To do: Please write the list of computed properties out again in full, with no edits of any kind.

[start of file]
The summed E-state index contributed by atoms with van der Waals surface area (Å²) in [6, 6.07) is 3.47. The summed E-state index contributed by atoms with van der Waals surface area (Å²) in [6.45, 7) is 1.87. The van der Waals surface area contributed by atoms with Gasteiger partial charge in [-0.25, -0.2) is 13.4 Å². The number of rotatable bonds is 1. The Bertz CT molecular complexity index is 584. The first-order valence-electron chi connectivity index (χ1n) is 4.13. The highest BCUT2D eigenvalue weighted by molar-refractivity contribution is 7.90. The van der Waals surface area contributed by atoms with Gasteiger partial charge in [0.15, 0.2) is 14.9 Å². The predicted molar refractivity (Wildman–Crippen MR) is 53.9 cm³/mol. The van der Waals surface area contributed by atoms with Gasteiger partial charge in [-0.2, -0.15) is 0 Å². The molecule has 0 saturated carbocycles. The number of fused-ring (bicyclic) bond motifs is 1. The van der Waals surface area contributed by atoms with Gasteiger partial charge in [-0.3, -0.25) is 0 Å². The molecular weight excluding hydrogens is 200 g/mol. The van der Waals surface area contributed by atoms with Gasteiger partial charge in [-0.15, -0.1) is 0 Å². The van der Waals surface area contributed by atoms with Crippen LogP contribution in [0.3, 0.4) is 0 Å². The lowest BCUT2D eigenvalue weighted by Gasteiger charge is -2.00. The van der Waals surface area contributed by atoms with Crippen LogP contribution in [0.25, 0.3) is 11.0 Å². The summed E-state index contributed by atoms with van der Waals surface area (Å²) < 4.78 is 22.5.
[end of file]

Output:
The summed E-state index contributed by atoms with van der Waals surface area (Å²) in [6, 6.07) is 3.47. The summed E-state index contributed by atoms with van der Waals surface area (Å²) in [6.45, 7) is 1.87. The van der Waals surface area contributed by atoms with Gasteiger partial charge in [-0.25, -0.2) is 13.4 Å². The number of rotatable bonds is 1. The Bertz CT molecular complexity index is 584. The first-order valence-electron chi connectivity index (χ1n) is 4.13. The highest BCUT2D eigenvalue weighted by molar-refractivity contribution is 7.90. The van der Waals surface area contributed by atoms with Gasteiger partial charge in [0.15, 0.2) is 14.9 Å². The predicted molar refractivity (Wildman–Crippen MR) is 53.9 cm³/mol. The van der Waals surface area contributed by atoms with Gasteiger partial charge in [-0.2, -0.15) is 0 Å². The molecule has 0 saturated carbocycles. The number of fused-ring (bicyclic) bond motifs is 1. The van der Waals surface area contributed by atoms with Gasteiger partial charge in [-0.3, -0.25) is 0 Å². The molecular weight excluding hydrogens is 200 g/mol. The van der Waals surface area contributed by atoms with Gasteiger partial charge in [-0.15, -0.1) is 0 Å². The van der Waals surface area contributed by atoms with Crippen LogP contribution in [0.3, 0.4) is 0 Å². The lowest BCUT2D eigenvalue weighted by Gasteiger charge is -2.00. The van der Waals surface area contributed by atoms with Crippen LogP contribution in [0.25, 0.3) is 11.0 Å². The summed E-state index contributed by atoms with van der Waals surface area (Å²) < 4.78 is 22.5.